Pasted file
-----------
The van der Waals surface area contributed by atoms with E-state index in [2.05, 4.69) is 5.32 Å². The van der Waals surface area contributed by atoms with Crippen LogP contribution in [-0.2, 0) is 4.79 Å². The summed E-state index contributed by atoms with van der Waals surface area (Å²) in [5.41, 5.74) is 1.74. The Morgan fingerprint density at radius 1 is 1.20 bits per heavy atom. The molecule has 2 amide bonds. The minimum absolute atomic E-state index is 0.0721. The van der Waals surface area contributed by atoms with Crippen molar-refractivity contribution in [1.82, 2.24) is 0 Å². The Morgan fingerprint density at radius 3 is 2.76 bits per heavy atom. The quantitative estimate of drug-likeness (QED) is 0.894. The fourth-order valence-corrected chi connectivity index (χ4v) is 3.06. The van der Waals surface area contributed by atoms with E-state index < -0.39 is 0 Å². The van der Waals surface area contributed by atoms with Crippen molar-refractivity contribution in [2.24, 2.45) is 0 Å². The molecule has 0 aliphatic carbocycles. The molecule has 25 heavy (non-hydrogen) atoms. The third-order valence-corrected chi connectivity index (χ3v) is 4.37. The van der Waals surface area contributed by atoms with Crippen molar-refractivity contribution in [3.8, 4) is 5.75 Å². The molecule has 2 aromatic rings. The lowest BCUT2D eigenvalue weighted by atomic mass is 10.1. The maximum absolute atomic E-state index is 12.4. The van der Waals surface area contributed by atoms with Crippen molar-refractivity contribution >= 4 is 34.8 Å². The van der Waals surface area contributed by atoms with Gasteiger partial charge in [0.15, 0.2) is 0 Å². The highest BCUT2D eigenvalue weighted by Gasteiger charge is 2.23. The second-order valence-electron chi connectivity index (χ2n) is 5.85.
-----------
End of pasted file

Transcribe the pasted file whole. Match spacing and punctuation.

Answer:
The van der Waals surface area contributed by atoms with E-state index in [2.05, 4.69) is 5.32 Å². The van der Waals surface area contributed by atoms with Crippen LogP contribution in [-0.2, 0) is 4.79 Å². The summed E-state index contributed by atoms with van der Waals surface area (Å²) in [5.41, 5.74) is 1.74. The Morgan fingerprint density at radius 1 is 1.20 bits per heavy atom. The molecule has 2 amide bonds. The minimum absolute atomic E-state index is 0.0721. The van der Waals surface area contributed by atoms with Crippen molar-refractivity contribution in [1.82, 2.24) is 0 Å². The Morgan fingerprint density at radius 3 is 2.76 bits per heavy atom. The quantitative estimate of drug-likeness (QED) is 0.894. The fourth-order valence-corrected chi connectivity index (χ4v) is 3.06. The van der Waals surface area contributed by atoms with E-state index < -0.39 is 0 Å². The van der Waals surface area contributed by atoms with Crippen molar-refractivity contribution in [2.24, 2.45) is 0 Å². The molecule has 0 aliphatic carbocycles. The molecule has 25 heavy (non-hydrogen) atoms. The third-order valence-corrected chi connectivity index (χ3v) is 4.37. The van der Waals surface area contributed by atoms with Crippen molar-refractivity contribution in [3.8, 4) is 5.75 Å². The molecule has 2 aromatic rings. The lowest BCUT2D eigenvalue weighted by atomic mass is 10.1. The maximum absolute atomic E-state index is 12.4. The van der Waals surface area contributed by atoms with Crippen molar-refractivity contribution >= 4 is 34.8 Å². The van der Waals surface area contributed by atoms with Gasteiger partial charge in [0.15, 0.2) is 0 Å². The highest BCUT2D eigenvalue weighted by Gasteiger charge is 2.23. The second-order valence-electron chi connectivity index (χ2n) is 5.85.